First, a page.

Much as conservatives blast the news media for a supposed liberal bias, the sting of press scrutiny very often draws liberal ire as well. News coverage is a sword that slices both ways, which is why we now turn our attention to the overly sensitive, politically correct, liberal obsessiveness that consumes American university campuses. This tendency manifests itself most obviously when campus protests erupt, and participants decide they don't like the news coverage that ensues.
At Northwestern University in Evanston, Illinois, students organized a protest against a recent appearance by former Attorney General Jeff Sessions. Protesters tried to storm a back entrance to a packed lecture hall, where they were confronted by police. Colin Boyle, a photographer for the campus newspaper, did exactly what any journalist should do under such circumstances: He took photos and attempted to document it for the public record, later posting photos on Twitter.
But one of the student protesters, Ying Dai, was upset at being photographed, as if she thought her privacy had been violated while joining a public protest.
Her discomfort, expressed via Twitter, yielded an embarrassing, wholesale capitulation by the campus newspaper, The Daily Northwestern. Boyle took down the photo. The newspaper's editors issued an apology for having posted protest photos and for accessing a school directory to help them gain contact information for the students involved.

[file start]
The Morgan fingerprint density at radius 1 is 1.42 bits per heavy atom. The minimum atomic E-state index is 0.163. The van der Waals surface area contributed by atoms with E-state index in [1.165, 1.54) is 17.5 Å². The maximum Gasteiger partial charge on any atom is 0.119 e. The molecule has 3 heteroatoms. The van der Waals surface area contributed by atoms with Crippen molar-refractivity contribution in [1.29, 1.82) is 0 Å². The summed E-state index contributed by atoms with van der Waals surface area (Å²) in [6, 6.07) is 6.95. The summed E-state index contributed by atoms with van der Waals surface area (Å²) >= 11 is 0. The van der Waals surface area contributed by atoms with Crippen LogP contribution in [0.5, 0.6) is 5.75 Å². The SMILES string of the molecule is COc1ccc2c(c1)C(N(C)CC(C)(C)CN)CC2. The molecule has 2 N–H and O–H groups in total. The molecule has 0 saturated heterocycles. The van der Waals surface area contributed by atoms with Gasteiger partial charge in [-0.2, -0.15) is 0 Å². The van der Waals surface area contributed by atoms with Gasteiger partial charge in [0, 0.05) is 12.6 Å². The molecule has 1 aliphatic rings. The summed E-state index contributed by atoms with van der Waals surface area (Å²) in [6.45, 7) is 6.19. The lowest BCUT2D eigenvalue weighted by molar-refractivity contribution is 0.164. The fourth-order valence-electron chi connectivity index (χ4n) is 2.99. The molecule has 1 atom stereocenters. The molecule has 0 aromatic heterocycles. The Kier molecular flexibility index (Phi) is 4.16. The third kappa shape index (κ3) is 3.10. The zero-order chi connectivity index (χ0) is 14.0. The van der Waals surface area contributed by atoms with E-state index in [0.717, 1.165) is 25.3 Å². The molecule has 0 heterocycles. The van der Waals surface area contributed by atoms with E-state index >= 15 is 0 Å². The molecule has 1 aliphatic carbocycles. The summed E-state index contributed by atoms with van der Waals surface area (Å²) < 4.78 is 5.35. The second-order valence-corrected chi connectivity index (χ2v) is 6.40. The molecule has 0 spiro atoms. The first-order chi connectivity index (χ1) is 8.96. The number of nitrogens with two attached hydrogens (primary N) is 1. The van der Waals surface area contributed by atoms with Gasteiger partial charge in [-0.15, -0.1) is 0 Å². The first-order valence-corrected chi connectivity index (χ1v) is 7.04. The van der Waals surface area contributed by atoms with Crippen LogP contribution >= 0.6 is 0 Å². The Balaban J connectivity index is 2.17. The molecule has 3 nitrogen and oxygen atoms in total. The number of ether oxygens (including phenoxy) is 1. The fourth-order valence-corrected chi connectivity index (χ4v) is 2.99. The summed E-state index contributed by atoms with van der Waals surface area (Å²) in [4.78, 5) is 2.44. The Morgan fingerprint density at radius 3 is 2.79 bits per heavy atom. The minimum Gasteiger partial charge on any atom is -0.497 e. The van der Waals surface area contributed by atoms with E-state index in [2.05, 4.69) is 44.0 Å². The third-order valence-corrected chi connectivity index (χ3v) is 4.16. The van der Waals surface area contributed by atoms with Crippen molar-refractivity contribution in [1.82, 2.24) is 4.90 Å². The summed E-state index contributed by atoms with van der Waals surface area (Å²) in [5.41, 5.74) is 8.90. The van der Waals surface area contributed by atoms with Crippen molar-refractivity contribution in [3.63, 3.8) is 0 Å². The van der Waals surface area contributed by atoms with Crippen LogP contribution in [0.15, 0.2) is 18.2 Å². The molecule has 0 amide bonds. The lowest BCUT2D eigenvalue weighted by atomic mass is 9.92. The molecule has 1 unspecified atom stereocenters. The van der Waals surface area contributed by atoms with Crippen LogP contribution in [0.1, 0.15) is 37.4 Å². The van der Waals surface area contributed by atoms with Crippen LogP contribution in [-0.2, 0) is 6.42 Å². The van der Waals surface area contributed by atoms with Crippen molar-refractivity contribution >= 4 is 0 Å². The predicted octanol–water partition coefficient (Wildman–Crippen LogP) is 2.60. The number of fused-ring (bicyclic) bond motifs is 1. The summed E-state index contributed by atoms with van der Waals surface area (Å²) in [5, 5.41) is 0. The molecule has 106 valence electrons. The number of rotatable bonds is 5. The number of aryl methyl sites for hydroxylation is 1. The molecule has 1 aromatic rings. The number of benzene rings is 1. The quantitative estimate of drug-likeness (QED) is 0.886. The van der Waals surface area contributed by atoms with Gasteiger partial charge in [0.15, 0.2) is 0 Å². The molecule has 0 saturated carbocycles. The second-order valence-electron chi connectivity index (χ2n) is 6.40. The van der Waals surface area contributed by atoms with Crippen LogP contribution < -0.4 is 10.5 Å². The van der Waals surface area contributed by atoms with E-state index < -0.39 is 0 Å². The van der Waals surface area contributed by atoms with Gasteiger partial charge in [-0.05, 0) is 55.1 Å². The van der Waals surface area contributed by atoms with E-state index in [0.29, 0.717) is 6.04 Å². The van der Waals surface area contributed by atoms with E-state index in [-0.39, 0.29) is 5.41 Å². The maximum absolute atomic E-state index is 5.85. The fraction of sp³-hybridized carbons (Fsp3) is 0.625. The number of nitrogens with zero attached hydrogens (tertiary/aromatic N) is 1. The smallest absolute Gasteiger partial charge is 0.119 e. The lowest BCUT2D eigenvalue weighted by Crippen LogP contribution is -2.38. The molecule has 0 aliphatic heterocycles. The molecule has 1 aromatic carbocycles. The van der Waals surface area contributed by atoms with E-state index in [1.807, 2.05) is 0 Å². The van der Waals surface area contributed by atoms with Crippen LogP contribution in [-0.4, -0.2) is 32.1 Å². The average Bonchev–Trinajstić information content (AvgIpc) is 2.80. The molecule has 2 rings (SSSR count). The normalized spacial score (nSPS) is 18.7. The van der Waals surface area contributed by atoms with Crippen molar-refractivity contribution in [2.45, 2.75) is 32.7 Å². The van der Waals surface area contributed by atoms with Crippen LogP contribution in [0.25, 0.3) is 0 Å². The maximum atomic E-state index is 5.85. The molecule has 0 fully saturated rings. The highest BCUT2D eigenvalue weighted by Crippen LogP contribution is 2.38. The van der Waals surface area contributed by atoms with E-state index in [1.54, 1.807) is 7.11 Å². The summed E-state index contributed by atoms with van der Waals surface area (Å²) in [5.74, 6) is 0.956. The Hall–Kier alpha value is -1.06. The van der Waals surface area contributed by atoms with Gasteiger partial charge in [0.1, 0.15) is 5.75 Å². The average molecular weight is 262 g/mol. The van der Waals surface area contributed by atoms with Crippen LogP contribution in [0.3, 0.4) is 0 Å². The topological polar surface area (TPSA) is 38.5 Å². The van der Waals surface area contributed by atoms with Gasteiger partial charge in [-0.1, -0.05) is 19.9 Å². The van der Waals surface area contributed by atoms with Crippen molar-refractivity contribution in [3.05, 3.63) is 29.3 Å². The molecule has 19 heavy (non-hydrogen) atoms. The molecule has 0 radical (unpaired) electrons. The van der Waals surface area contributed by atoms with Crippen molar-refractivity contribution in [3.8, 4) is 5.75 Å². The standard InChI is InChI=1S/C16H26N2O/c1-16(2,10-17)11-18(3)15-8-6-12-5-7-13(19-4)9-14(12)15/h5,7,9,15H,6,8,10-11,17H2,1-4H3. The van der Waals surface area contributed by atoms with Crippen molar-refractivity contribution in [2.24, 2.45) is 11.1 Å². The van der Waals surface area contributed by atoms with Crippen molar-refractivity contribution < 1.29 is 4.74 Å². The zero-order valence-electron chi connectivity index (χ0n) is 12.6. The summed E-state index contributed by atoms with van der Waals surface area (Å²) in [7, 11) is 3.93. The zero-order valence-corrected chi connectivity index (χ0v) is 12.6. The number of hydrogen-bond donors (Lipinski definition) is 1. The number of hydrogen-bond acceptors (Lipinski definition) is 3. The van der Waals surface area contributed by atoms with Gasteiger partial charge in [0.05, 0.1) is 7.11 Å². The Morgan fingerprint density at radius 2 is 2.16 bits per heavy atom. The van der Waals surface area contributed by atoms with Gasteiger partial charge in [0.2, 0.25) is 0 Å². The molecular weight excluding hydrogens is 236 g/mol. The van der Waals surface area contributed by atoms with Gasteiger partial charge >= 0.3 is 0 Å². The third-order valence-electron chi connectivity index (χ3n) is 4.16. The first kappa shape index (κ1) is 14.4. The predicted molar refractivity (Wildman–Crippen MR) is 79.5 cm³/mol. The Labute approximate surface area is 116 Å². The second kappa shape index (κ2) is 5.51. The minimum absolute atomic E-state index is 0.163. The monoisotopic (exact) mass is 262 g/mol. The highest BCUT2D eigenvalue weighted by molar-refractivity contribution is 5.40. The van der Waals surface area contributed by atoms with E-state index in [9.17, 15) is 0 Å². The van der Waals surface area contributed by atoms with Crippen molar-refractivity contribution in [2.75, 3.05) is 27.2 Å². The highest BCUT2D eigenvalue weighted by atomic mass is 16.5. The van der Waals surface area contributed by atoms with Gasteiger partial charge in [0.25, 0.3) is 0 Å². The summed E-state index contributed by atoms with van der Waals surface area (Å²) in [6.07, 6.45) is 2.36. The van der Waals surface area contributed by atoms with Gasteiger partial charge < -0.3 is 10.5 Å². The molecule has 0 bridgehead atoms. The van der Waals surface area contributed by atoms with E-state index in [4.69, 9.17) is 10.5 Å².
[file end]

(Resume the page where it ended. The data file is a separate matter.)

There was never cause to take down the photos. Although Northwestern is a private university, Sessions' appearance was a public event. The swarm of protesters, who overwhelmed campus police, was absolutely newsworthy. The newspaper's staffers did what good journalists do: They used whatever resources they had at their disposal to do their jobs. If students didn't want to comment, they simply had to decline or hang up the phone.
In this teachable moment, The Daily Northwestern badly failed its readers and the student body by allowing basic journalistic values to be compromised.
This is hardly the first time campus events have prompted attempts by protesters to dictate how they are covered. Recall the 2015 anti-racism protests at the University of Missouri during which Assistant Prof. Melissa Click shouted, "I need some muscle over here," to stop a campus journalist from taking video of a public area the protesters had cordoned off. The subsequent termination of Click, who held a courtesy appointment to the university's famed journalism school, was well deserved.
Very often, campus newspapers are staffed from the general student population and do not necessarily include journalism students. They nevertheless need to understand some basic tenets of the profession and the awesome responsibility reporters undertake. This job doesn't exist for newsmakers' comfort. We report the news regardless of whether they're happy with it. The subjects of news coverage must never be allowed to direct that coverage or decide how news events are displayed.
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